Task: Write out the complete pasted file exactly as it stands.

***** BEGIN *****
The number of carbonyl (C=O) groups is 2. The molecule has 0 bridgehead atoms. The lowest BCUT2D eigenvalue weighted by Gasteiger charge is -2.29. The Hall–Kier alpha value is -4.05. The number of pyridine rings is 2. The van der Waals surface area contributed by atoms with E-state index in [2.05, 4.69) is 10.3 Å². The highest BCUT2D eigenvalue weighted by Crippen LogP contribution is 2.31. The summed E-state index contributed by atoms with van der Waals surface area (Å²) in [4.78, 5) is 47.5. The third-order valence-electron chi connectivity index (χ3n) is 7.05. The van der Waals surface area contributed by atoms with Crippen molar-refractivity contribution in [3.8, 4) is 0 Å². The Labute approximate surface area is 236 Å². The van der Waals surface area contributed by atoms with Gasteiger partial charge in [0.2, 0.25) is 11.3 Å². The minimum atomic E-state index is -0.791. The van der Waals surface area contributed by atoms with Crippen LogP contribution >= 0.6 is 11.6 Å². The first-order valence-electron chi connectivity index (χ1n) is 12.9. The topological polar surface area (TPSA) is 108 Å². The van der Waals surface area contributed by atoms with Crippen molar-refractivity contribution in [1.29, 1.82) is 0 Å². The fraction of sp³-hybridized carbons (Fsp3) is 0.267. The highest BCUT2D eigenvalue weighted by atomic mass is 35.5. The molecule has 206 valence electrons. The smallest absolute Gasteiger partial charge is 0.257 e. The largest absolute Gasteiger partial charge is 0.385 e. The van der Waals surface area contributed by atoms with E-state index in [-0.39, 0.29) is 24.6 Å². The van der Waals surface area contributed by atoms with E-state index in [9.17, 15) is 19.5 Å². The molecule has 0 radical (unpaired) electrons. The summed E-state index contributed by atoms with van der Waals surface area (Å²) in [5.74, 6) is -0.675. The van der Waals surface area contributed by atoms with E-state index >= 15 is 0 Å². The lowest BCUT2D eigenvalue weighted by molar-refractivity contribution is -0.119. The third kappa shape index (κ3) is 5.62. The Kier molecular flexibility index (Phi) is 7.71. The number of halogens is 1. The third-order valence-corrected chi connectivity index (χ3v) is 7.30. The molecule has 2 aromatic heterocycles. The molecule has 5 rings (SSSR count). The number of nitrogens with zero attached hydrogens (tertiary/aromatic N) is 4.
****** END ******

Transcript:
The number of carbonyl (C=O) groups is 2. The molecule has 0 bridgehead atoms. The lowest BCUT2D eigenvalue weighted by Gasteiger charge is -2.29. The Hall–Kier alpha value is -4.05. The number of pyridine rings is 2. The van der Waals surface area contributed by atoms with E-state index in [2.05, 4.69) is 10.3 Å². The highest BCUT2D eigenvalue weighted by Crippen LogP contribution is 2.31. The summed E-state index contributed by atoms with van der Waals surface area (Å²) in [4.78, 5) is 47.5. The third-order valence-electron chi connectivity index (χ3n) is 7.05. The van der Waals surface area contributed by atoms with Crippen molar-refractivity contribution in [3.8, 4) is 0 Å². The Labute approximate surface area is 236 Å². The van der Waals surface area contributed by atoms with Gasteiger partial charge in [0.2, 0.25) is 11.3 Å². The minimum atomic E-state index is -0.791. The van der Waals surface area contributed by atoms with Crippen LogP contribution >= 0.6 is 11.6 Å². The first-order valence-electron chi connectivity index (χ1n) is 12.9. The topological polar surface area (TPSA) is 108 Å². The van der Waals surface area contributed by atoms with Crippen molar-refractivity contribution in [1.29, 1.82) is 0 Å². The fraction of sp³-hybridized carbons (Fsp3) is 0.267. The highest BCUT2D eigenvalue weighted by atomic mass is 35.5. The molecule has 206 valence electrons. The smallest absolute Gasteiger partial charge is 0.257 e. The largest absolute Gasteiger partial charge is 0.385 e. The van der Waals surface area contributed by atoms with E-state index in [-0.39, 0.29) is 24.6 Å². The van der Waals surface area contributed by atoms with E-state index in [9.17, 15) is 19.5 Å². The molecule has 0 radical (unpaired) electrons. The summed E-state index contributed by atoms with van der Waals surface area (Å²) in [5.74, 6) is -0.675. The van der Waals surface area contributed by atoms with E-state index >= 15 is 0 Å². The lowest BCUT2D eigenvalue weighted by molar-refractivity contribution is -0.119. The third kappa shape index (κ3) is 5.62. The Kier molecular flexibility index (Phi) is 7.71. The number of halogens is 1. The third-order valence-corrected chi connectivity index (χ3v) is 7.30. The molecule has 2 aromatic heterocycles. The molecule has 5 rings (SSSR count). The number of nitrogens with zero attached hydrogens (tertiary/aromatic N) is 4.